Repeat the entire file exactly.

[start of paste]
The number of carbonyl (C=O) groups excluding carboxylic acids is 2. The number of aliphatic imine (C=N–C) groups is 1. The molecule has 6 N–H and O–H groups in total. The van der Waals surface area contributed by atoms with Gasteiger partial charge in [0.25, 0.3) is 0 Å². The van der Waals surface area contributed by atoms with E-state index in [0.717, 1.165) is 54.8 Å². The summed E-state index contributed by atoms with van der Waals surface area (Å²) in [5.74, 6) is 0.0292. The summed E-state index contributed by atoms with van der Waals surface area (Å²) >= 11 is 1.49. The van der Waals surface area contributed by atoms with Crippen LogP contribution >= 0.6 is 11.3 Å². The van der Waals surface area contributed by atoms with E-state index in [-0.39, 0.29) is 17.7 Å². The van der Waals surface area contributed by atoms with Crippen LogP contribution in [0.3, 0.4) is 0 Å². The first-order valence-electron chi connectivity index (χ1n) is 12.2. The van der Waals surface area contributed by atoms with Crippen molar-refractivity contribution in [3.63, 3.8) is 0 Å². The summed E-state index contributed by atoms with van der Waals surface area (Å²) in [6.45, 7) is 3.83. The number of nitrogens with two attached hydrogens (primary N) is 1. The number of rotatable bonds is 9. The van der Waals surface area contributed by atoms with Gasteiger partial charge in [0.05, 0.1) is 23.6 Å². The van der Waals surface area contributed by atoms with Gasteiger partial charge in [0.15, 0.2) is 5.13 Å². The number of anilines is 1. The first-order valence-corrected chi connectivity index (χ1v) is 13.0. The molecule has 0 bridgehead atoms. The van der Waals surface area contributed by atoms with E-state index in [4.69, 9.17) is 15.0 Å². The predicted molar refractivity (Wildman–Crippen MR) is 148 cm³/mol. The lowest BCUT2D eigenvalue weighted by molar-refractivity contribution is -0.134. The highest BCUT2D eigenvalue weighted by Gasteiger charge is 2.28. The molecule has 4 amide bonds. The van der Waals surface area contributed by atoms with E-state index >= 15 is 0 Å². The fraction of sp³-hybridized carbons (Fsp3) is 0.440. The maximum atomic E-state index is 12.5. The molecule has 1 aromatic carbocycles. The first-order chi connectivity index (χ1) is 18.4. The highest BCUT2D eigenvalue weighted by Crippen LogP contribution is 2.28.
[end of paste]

The number of carbonyl (C=O) groups excluding carboxylic acids is 2. The number of aliphatic imine (C=N–C) groups is 1. The molecule has 6 N–H and O–H groups in total. The van der Waals surface area contributed by atoms with Gasteiger partial charge in [0.25, 0.3) is 0 Å². The van der Waals surface area contributed by atoms with E-state index in [0.717, 1.165) is 54.8 Å². The summed E-state index contributed by atoms with van der Waals surface area (Å²) in [5.74, 6) is 0.0292. The summed E-state index contributed by atoms with van der Waals surface area (Å²) >= 11 is 1.49. The van der Waals surface area contributed by atoms with Crippen LogP contribution >= 0.6 is 11.3 Å². The van der Waals surface area contributed by atoms with E-state index in [-0.39, 0.29) is 17.7 Å². The van der Waals surface area contributed by atoms with Crippen LogP contribution in [0.3, 0.4) is 0 Å². The first-order valence-electron chi connectivity index (χ1n) is 12.2. The van der Waals surface area contributed by atoms with Crippen molar-refractivity contribution in [3.63, 3.8) is 0 Å². The summed E-state index contributed by atoms with van der Waals surface area (Å²) in [6.45, 7) is 3.83. The number of nitrogens with two attached hydrogens (primary N) is 1. The number of rotatable bonds is 9. The van der Waals surface area contributed by atoms with Gasteiger partial charge in [0.05, 0.1) is 23.6 Å². The van der Waals surface area contributed by atoms with Gasteiger partial charge in [0.15, 0.2) is 5.13 Å². The number of anilines is 1. The first-order valence-corrected chi connectivity index (χ1v) is 13.0. The molecule has 0 bridgehead atoms. The van der Waals surface area contributed by atoms with E-state index in [4.69, 9.17) is 15.0 Å². The predicted molar refractivity (Wildman–Crippen MR) is 148 cm³/mol. The lowest BCUT2D eigenvalue weighted by molar-refractivity contribution is -0.134. The highest BCUT2D eigenvalue weighted by Gasteiger charge is 2.28. The molecule has 4 amide bonds. The van der Waals surface area contributed by atoms with E-state index >= 15 is 0 Å². The fraction of sp³-hybridized carbons (Fsp3) is 0.440. The maximum atomic E-state index is 12.5. The molecule has 1 aromatic carbocycles. The first-order chi connectivity index (χ1) is 18.4. The highest BCUT2D eigenvalue weighted by Crippen LogP contribution is 2.28.